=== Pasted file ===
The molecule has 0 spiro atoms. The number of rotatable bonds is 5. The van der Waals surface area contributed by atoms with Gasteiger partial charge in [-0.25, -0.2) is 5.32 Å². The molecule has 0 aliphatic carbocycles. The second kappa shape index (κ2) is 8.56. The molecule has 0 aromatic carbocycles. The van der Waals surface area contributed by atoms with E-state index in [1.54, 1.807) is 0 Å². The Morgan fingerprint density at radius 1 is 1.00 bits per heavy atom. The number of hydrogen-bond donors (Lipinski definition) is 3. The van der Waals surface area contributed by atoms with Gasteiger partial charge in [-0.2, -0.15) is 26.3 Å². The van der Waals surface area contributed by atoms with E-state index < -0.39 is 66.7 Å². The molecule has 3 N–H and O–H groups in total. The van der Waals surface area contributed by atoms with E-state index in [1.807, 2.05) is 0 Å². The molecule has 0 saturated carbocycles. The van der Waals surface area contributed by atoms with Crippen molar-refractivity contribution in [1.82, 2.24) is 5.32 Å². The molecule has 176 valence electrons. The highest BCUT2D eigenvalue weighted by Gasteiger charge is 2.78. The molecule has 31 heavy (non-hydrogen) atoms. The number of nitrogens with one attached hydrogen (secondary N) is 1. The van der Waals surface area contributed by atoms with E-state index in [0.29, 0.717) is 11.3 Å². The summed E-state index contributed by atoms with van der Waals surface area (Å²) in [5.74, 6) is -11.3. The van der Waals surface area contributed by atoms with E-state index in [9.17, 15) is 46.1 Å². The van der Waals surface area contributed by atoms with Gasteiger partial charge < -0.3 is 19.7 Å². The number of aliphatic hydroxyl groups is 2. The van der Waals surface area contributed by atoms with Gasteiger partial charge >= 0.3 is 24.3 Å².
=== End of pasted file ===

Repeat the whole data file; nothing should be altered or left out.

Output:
The molecule has 0 spiro atoms. The number of rotatable bonds is 5. The van der Waals surface area contributed by atoms with Gasteiger partial charge in [-0.25, -0.2) is 5.32 Å². The molecule has 0 aliphatic carbocycles. The second kappa shape index (κ2) is 8.56. The molecule has 0 aromatic carbocycles. The van der Waals surface area contributed by atoms with E-state index in [1.54, 1.807) is 0 Å². The Morgan fingerprint density at radius 1 is 1.00 bits per heavy atom. The number of hydrogen-bond donors (Lipinski definition) is 3. The van der Waals surface area contributed by atoms with Gasteiger partial charge in [-0.2, -0.15) is 26.3 Å². The van der Waals surface area contributed by atoms with E-state index < -0.39 is 66.7 Å². The molecule has 3 N–H and O–H groups in total. The van der Waals surface area contributed by atoms with E-state index in [1.807, 2.05) is 0 Å². The molecule has 0 saturated carbocycles. The van der Waals surface area contributed by atoms with Crippen molar-refractivity contribution in [1.82, 2.24) is 5.32 Å². The molecule has 176 valence electrons. The highest BCUT2D eigenvalue weighted by Gasteiger charge is 2.78. The molecule has 31 heavy (non-hydrogen) atoms. The number of nitrogens with one attached hydrogen (secondary N) is 1. The van der Waals surface area contributed by atoms with E-state index in [0.29, 0.717) is 11.3 Å². The summed E-state index contributed by atoms with van der Waals surface area (Å²) in [5.74, 6) is -11.3. The van der Waals surface area contributed by atoms with E-state index in [9.17, 15) is 46.1 Å². The van der Waals surface area contributed by atoms with Gasteiger partial charge < -0.3 is 19.7 Å². The number of aliphatic hydroxyl groups is 2. The van der Waals surface area contributed by atoms with Gasteiger partial charge >= 0.3 is 24.3 Å².